top of page

Is your mind full or are you being mindful?

How many thoughts did you have reading that first line? Did you think about your full mind – like what to eat for dinner? Is the laundry done? What time do you have to meet a friend? How much sleep you will get tonight? A work deadline? The million items on your to-do list?

What does it mean to be mindful to you? Is it just a new term we use to talk about and throw around? To me, mindfulness is a practice and individual to each person. There are just as many ways to be mindful as there are people in the world.

Mindfulness is defined as a mental state achieved by focusing one’s awareness on the present moment, while calmly acknowledging and accepting one’s feelings, thoughts, and bodily sensations.

The idea of mindfulness can be in a constant state of change for you, I know it is for me. It never has to mean the same time and be ever-evolving. I wanted to share my top 5 ideas of how I practice my mindfulness.

  1. Building a routine and ‘trying’ to stick to it – Notice I said trying, some days I’m successful others not. But each day I try and acknowledge my efforts in the practice of my routines. These routines help provide my brain with fewer decisions to make.

  2. Setting an intention for the day. Each day before I even leave bed, most of the time before I even open my eyes I take a few deep breaths and set my intention for the day. When I began the practice it was with a motto – “being the lights I wanted to see”. That has transformed into an idea of what I want to embody each day and each day that changes. On harder days my intention is to be present for just a few moments but on days that I’m feeling strong it can range from sharing my passion to crushing an exercise goal. Set the intention that works best for you.

  3. People say meditation is necessary, I don’t disagree. But I do disagree that there is a wrong way to mediation. I was reluctant the begin mediation because I did not have 30 minutes each day, at the same time, to sit and do ‘nothing’. I soon learned that I could have an effective mediation in just a few minutes – 3 to be exact. But that number varies for everyone. I love days that I can spend 30 or more minutes meditating and cherish them, but that is not always my reality. But 3 minutes each morning (where I sit in my closet) and mediate provide just enough quiet time in my mind to help get things aligned.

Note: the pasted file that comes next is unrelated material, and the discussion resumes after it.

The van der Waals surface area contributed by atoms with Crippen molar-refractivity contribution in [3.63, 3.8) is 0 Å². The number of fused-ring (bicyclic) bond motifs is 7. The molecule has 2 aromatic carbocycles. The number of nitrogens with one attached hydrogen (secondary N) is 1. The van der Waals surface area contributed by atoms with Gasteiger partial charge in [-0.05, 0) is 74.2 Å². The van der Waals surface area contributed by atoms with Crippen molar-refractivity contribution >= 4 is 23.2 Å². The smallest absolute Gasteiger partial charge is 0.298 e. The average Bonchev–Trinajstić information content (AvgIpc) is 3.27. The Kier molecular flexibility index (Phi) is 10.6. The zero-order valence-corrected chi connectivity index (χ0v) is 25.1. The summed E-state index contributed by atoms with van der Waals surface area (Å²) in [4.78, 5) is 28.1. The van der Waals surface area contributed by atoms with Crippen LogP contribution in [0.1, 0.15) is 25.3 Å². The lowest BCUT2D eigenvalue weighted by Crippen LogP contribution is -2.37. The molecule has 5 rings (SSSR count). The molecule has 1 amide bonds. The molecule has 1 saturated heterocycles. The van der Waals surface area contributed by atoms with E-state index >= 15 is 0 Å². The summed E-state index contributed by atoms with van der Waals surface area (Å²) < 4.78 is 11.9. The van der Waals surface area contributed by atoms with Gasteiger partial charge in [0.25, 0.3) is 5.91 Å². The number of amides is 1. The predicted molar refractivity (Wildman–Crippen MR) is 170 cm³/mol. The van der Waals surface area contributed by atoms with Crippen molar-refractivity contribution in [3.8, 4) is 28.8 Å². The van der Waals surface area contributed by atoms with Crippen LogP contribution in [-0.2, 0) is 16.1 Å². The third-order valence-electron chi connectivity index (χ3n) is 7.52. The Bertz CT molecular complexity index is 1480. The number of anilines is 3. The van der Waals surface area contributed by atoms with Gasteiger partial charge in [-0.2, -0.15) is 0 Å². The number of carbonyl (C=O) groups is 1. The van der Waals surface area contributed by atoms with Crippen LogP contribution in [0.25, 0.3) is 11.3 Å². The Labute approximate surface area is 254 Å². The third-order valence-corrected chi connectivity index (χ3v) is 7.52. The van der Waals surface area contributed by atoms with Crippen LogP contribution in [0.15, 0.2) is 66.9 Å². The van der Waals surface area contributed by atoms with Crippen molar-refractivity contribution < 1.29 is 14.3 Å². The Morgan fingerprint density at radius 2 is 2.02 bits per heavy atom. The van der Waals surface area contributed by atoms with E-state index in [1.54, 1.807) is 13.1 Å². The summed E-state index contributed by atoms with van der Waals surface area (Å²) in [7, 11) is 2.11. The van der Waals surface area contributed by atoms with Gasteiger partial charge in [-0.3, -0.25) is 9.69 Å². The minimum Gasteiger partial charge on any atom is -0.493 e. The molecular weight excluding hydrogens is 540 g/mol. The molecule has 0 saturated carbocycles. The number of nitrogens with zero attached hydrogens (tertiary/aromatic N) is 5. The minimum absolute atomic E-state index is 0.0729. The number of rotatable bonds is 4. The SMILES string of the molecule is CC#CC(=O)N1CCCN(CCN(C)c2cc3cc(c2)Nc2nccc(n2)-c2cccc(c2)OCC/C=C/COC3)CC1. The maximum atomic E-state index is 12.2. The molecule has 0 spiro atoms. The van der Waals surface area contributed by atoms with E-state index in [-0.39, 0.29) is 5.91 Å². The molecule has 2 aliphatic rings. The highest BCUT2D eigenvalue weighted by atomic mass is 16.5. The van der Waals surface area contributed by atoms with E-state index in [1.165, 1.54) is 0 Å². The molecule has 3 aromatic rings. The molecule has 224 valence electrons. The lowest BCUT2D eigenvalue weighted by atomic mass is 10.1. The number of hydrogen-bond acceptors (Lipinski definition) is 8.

4. Grounding or soaking up the sun. Finding a few moments in your day/week to enjoy nature helps me to be mindful. Sometimes I’m able to do it on a lunch break and feel the sun hitting my face, other times I’m able to do it on an afternoon walk with my dogs (barefoot in the grass). Each of these are helpful for me to just being right there in that moment.

  5. Putting technology down and wandering. This can be a mental or physical wander. Putting the distraction of the phone down – even just for a few minutes and stare out the window, letting your mind wander. There does not have to be a destination just go. Even more fun, but a little more time-consuming, is to physically wander. Take a walk and just notice, the sights, the sounds, and the smell of where you are. I love to people watch and this is a great way for me to be able to see and interact with people without having to be too engaged.

Mindfulness is a practice, just like playing the piano. Some pieces need more practice and others will just come naturally to you. I encourage you to find the spaces where

you are able to be mindful. I would love for you to share some of your mindfulness practices, there is so much we can learn from each other.

6 views0 comments

Recent Posts

See All


bottom of page